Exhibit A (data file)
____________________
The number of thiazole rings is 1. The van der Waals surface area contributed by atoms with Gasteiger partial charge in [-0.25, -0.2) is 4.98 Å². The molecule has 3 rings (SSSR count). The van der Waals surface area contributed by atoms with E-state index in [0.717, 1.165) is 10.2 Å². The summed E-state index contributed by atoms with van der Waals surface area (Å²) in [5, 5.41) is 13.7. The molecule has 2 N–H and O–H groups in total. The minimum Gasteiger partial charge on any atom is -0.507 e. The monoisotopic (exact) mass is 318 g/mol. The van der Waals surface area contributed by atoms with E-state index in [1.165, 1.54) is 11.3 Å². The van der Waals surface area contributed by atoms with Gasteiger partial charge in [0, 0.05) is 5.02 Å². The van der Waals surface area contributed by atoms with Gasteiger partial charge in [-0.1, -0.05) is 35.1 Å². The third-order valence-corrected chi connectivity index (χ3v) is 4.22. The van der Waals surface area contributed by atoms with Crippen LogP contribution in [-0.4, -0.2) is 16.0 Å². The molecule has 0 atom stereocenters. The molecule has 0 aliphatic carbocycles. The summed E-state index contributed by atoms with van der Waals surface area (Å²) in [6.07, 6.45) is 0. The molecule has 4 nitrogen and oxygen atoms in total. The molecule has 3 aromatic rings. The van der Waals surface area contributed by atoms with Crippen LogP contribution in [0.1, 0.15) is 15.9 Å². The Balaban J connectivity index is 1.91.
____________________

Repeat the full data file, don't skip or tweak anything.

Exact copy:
The number of thiazole rings is 1. The van der Waals surface area contributed by atoms with Gasteiger partial charge in [-0.25, -0.2) is 4.98 Å². The molecule has 3 rings (SSSR count). The van der Waals surface area contributed by atoms with E-state index in [0.717, 1.165) is 10.2 Å². The summed E-state index contributed by atoms with van der Waals surface area (Å²) in [5, 5.41) is 13.7. The molecule has 2 N–H and O–H groups in total. The minimum Gasteiger partial charge on any atom is -0.507 e. The monoisotopic (exact) mass is 318 g/mol. The van der Waals surface area contributed by atoms with E-state index in [1.165, 1.54) is 11.3 Å². The van der Waals surface area contributed by atoms with Gasteiger partial charge in [0, 0.05) is 5.02 Å². The van der Waals surface area contributed by atoms with Gasteiger partial charge in [-0.1, -0.05) is 35.1 Å². The third-order valence-corrected chi connectivity index (χ3v) is 4.22. The van der Waals surface area contributed by atoms with Crippen LogP contribution in [-0.4, -0.2) is 16.0 Å². The molecule has 0 atom stereocenters. The molecule has 0 aliphatic carbocycles. The summed E-state index contributed by atoms with van der Waals surface area (Å²) in [6.07, 6.45) is 0. The molecule has 4 nitrogen and oxygen atoms in total. The molecule has 3 aromatic rings. The van der Waals surface area contributed by atoms with Crippen LogP contribution in [0.1, 0.15) is 15.9 Å². The Balaban J connectivity index is 1.91.